Emily Shearer, Poetry Editor for Minerva Rising Press, reviews Rita Banerjee’s debut poetry collection Echo in Four Beats on Minerva Rising. In her review, entitled “Tongue Circling Stories: A Book Review of Echo in Four Beats by Rita Banerjee,” Shearer writes:
If you have been waiting for sounds to fall from Echo’s lips and stir you to wakefulness, do not wait until after tomorrow. Banerjee is here with a rallying cry to carpe the f*ck out of this diem. “There were no tomorrows left anymore,” she warns in “Après-demain,” and “. . . there isn’t a story i haven’t believed in,” from “Paper Men.”
Jaswinder Bolina, author of The 44th of July, Phantom Camera, and CarrierWave, has called this book “the first truly post-national book of poems [he’s] ever read.”
Banerjee’s scope is wide, and her reach does not exceed her grasp. While she looks for home, characterized as nothing more than a “constant state of momentary arrivals*,” she dwells in ocean, in moonlight, in making love to Thanatos as a lover worships the body next to her in bed. She explores the realms of water, whether shipwrecked Atlantis or sound inside a leaf-grown well. She revels in the oop! and wop of a didgeridoo and regales in the language of Hindu gods, Japanese frogs, and those the world over whose tongues circle the stories of these poems, “ready for what / it will allow: / to wait for sounds.”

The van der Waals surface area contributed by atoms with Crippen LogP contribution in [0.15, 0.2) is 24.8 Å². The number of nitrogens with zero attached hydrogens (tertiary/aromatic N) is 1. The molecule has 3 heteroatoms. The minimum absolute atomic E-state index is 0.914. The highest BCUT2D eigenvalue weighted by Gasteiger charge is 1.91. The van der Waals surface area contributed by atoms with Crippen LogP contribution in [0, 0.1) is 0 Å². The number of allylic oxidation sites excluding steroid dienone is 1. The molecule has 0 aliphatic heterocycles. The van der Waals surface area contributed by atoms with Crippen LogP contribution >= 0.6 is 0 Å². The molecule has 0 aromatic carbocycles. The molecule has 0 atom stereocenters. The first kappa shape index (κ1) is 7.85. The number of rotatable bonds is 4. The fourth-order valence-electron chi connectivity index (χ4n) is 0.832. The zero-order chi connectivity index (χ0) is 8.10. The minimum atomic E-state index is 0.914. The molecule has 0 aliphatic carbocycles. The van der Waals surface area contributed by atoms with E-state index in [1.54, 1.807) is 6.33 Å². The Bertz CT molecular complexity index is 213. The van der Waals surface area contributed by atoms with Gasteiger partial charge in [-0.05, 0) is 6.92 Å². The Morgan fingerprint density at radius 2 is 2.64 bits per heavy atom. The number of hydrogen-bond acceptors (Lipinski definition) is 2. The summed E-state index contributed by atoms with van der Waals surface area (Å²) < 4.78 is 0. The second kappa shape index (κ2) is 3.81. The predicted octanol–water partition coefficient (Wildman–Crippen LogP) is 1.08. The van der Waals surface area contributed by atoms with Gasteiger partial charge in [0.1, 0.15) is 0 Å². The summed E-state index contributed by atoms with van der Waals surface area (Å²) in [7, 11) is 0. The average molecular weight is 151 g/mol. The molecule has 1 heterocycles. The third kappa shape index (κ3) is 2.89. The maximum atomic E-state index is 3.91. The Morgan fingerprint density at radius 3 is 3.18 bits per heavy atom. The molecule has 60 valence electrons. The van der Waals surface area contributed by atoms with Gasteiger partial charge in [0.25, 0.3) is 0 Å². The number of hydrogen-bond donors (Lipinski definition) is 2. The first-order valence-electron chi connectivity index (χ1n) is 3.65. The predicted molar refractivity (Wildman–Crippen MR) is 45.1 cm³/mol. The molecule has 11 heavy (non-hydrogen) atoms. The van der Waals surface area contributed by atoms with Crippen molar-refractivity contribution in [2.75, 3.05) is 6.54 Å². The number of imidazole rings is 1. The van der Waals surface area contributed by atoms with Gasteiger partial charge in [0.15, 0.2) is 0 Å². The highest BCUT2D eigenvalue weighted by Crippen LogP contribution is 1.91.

Read the full review of Echo in Four Beats here.